2. Mr. M. says, p. 7. “ That by which ANY ONE was to enter into this" external “ covenant, was an external mark in the flesh.” But faith, although a dead faith, is an internal thing, and is as much invisible, as any other mental qualification whatsoever : and therefore is not necessary on his scheme to be in the heart of the professor : nor need he profess it to be in his heart. For “ to require more of the person to be admitted into the church, than is made necessary by the covenant on which it is framed, is really absurd.” p. 22. For to imitate his manner of reasoning, it may be said, " to set this matter in the clearest light, an infidel, or an atheist, with a fair profession of the external covenant, when he is received into the visible church, on Mr. M.'s scheme, is in the sight of God either a member of it, or he is not. If he is a member, then the faith of devils is not necessary. If he is not, then on Mr. M.'s scheme th no visible church.” This is Mr. M.'s manner of reasoning,


can be


p. 49*, I hope this may show the inconsistence of excluding a living faith, because it is an invisible mental qualification; and yet retaining a dead faith, which is equally an in, visible mental qualification. To make Mr. M.'s scheme consistent, no, mental qualification ought to be professed. Nothing but baptism, which is substituted in the room of circumcision, is needful. Baptism alone, without any profes sion at all, is the only requisite to constitute any man a nein, ber of Mr. M.'s visible church. But in the apostolic age no man was ever received into the visible church by baptism alone, without a profession. Mr. M. is obliged therefore to allow of the necessity of a profession. But this supposes the necessity of some mental, invisible, internal qualification to be professed: but this is inconsistent with the notion, that nothing is necessary but what is external and visible. So his scheme cannot hang together.-Besides,

3. To have no other faith than the devil has, and to profess no other faith than he has professed, is not to enter into covenant with God, unless the devil is in covenant with Godi Therefore let the articles of faith to which professors give their assent be ever so orthodox, and their profession be ever

x These are Mr. M.'s words. “To set this matter in the clearest light; aa únregenerate man, with a fair profession of religion, when received into the visible church; is in reality either a member of it, or he is not: if he is a member, his union must be constituted by something besides the covenant of grace, which extends to none but such as have true grace in heart: but if he is not in reality a member of the visible church, then there can be no such thing as a visible church, that has a real existence.” Answ. The visible union of the visible church is constituted by a visible credible profession of a compliance with the covenant of grace: just as their real union is constituted by a real compliance with the cove. nant of grace.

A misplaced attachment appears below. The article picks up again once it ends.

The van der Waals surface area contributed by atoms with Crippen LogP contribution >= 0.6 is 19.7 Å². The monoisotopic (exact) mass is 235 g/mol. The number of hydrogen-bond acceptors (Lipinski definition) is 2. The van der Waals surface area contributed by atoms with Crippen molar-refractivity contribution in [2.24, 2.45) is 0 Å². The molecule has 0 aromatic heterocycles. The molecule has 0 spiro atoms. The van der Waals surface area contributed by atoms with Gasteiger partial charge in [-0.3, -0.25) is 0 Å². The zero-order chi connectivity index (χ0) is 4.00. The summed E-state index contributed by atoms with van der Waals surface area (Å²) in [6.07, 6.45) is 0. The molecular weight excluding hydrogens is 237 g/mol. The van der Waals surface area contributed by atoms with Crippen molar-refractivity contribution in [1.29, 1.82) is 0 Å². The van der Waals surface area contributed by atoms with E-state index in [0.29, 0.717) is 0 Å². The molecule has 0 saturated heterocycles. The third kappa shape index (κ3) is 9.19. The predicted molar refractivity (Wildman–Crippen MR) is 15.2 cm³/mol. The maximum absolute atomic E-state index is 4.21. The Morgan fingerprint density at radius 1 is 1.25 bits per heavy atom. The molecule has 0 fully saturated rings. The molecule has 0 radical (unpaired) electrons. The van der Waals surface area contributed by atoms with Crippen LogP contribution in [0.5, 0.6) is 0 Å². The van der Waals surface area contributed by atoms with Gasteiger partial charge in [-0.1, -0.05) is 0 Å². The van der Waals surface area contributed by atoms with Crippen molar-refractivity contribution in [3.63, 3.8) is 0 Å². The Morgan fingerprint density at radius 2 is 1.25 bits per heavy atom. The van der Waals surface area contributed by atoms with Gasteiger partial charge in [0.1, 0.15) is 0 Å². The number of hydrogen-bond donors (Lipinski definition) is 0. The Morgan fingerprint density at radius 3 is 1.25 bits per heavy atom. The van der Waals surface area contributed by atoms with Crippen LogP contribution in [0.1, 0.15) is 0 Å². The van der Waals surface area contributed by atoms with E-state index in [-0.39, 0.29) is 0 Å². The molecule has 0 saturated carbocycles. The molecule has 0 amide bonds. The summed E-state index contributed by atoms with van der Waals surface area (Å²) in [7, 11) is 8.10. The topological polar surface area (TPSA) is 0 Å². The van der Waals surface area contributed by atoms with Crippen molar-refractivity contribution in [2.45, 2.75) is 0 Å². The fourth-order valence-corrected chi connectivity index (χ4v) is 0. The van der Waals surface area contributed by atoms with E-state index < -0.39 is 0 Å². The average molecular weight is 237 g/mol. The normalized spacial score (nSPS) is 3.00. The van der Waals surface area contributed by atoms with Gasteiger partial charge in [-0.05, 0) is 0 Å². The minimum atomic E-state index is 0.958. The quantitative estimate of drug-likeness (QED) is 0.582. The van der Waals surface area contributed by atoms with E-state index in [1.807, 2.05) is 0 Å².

To set this matter in the clearest light ; in a Spanish milled dollar there is a certain quantity of silver, the stamp, &c.—Silver is essential to a real dollar, If there is no silver in the seeming dollar, it is not a real dollar, but a counterfeit

So here-If a body of men profess friendship to Christ, tlrey are a visible chureh of Christ; but if there is no friendship in their hearts, they are like the counterfeit dollar, Should

any ove object, a pewter dollar, with a good stamp, and well washed over, is a real dollar, or it is not : if it is a real dollar, then silver is not essential to a real dollar: if it is not a real dollar, then there is no such thing as a visible dollar in the worlds” would any man by such logic as this, be induced to receive pewter dollars, professedly such, in pay for his whole estate ?